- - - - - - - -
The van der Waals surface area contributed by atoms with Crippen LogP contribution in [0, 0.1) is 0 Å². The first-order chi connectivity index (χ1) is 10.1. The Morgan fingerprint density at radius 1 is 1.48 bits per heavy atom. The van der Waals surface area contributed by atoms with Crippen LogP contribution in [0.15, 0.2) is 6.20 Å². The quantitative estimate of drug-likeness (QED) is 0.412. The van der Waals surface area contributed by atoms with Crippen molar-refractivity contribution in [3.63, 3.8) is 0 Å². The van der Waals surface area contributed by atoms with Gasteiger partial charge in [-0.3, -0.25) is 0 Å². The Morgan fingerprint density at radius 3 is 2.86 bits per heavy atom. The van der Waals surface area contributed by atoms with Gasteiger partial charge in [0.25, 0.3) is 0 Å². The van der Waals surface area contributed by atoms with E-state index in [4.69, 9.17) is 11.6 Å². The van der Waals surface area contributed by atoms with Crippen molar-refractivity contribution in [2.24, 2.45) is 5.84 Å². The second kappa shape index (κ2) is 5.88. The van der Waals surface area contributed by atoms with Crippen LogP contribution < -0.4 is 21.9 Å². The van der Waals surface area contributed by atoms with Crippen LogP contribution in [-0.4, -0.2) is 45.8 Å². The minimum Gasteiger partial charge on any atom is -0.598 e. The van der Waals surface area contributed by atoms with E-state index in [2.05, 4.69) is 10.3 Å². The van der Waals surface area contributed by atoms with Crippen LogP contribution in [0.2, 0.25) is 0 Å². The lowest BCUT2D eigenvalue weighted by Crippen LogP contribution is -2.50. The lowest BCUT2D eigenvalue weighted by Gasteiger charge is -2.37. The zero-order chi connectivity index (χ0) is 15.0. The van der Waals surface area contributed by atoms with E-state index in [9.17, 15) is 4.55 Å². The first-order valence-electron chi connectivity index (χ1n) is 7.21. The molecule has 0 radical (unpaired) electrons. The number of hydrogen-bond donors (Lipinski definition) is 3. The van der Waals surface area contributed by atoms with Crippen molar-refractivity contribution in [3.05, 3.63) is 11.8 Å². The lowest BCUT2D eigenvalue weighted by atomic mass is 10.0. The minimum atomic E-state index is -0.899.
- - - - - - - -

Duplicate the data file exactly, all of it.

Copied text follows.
The van der Waals surface area contributed by atoms with Crippen LogP contribution in [0, 0.1) is 0 Å². The first-order chi connectivity index (χ1) is 10.1. The Morgan fingerprint density at radius 1 is 1.48 bits per heavy atom. The van der Waals surface area contributed by atoms with Crippen LogP contribution in [0.15, 0.2) is 6.20 Å². The quantitative estimate of drug-likeness (QED) is 0.412. The van der Waals surface area contributed by atoms with Crippen molar-refractivity contribution in [3.63, 3.8) is 0 Å². The van der Waals surface area contributed by atoms with Gasteiger partial charge in [-0.3, -0.25) is 0 Å². The Morgan fingerprint density at radius 3 is 2.86 bits per heavy atom. The van der Waals surface area contributed by atoms with Gasteiger partial charge in [0.25, 0.3) is 0 Å². The van der Waals surface area contributed by atoms with E-state index in [4.69, 9.17) is 11.6 Å². The van der Waals surface area contributed by atoms with Crippen molar-refractivity contribution in [2.24, 2.45) is 5.84 Å². The second kappa shape index (κ2) is 5.88. The van der Waals surface area contributed by atoms with Crippen LogP contribution < -0.4 is 21.9 Å². The van der Waals surface area contributed by atoms with Crippen LogP contribution in [-0.4, -0.2) is 45.8 Å². The minimum Gasteiger partial charge on any atom is -0.598 e. The van der Waals surface area contributed by atoms with E-state index in [2.05, 4.69) is 10.3 Å². The van der Waals surface area contributed by atoms with Crippen LogP contribution in [0.2, 0.25) is 0 Å². The lowest BCUT2D eigenvalue weighted by Crippen LogP contribution is -2.50. The lowest BCUT2D eigenvalue weighted by Gasteiger charge is -2.37. The zero-order chi connectivity index (χ0) is 15.0. The van der Waals surface area contributed by atoms with E-state index in [9.17, 15) is 4.55 Å². The first-order valence-electron chi connectivity index (χ1n) is 7.21. The molecule has 0 radical (unpaired) electrons. The number of hydrogen-bond donors (Lipinski definition) is 3. The van der Waals surface area contributed by atoms with Crippen molar-refractivity contribution in [3.05, 3.63) is 11.8 Å². The lowest BCUT2D eigenvalue weighted by atomic mass is 10.0. The minimum atomic E-state index is -0.899.